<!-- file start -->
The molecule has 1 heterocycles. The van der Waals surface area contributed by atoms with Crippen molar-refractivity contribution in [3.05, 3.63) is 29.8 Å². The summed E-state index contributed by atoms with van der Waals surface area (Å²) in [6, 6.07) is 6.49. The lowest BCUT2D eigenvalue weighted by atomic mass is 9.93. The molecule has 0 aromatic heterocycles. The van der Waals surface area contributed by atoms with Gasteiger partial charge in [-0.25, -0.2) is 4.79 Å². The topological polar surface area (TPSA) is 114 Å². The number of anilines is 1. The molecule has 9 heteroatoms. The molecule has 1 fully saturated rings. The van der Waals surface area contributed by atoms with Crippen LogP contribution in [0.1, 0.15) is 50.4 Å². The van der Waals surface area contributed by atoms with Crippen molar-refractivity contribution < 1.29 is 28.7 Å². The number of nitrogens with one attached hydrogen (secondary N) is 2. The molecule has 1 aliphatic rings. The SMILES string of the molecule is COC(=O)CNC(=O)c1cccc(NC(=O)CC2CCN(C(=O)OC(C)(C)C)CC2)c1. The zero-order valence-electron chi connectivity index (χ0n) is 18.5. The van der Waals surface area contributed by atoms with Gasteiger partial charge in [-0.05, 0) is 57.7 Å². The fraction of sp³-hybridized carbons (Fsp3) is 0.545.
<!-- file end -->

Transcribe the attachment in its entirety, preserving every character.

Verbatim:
The molecule has 1 heterocycles. The van der Waals surface area contributed by atoms with Crippen molar-refractivity contribution in [3.05, 3.63) is 29.8 Å². The summed E-state index contributed by atoms with van der Waals surface area (Å²) in [6, 6.07) is 6.49. The lowest BCUT2D eigenvalue weighted by atomic mass is 9.93. The molecule has 0 aromatic heterocycles. The van der Waals surface area contributed by atoms with Gasteiger partial charge in [-0.25, -0.2) is 4.79 Å². The topological polar surface area (TPSA) is 114 Å². The number of anilines is 1. The molecule has 9 heteroatoms. The molecule has 1 fully saturated rings. The van der Waals surface area contributed by atoms with Crippen LogP contribution in [0.1, 0.15) is 50.4 Å². The van der Waals surface area contributed by atoms with Crippen molar-refractivity contribution < 1.29 is 28.7 Å². The number of nitrogens with one attached hydrogen (secondary N) is 2. The molecule has 1 aliphatic rings. The SMILES string of the molecule is COC(=O)CNC(=O)c1cccc(NC(=O)CC2CCN(C(=O)OC(C)(C)C)CC2)c1. The zero-order valence-electron chi connectivity index (χ0n) is 18.5. The van der Waals surface area contributed by atoms with Gasteiger partial charge in [-0.05, 0) is 57.7 Å². The fraction of sp³-hybridized carbons (Fsp3) is 0.545.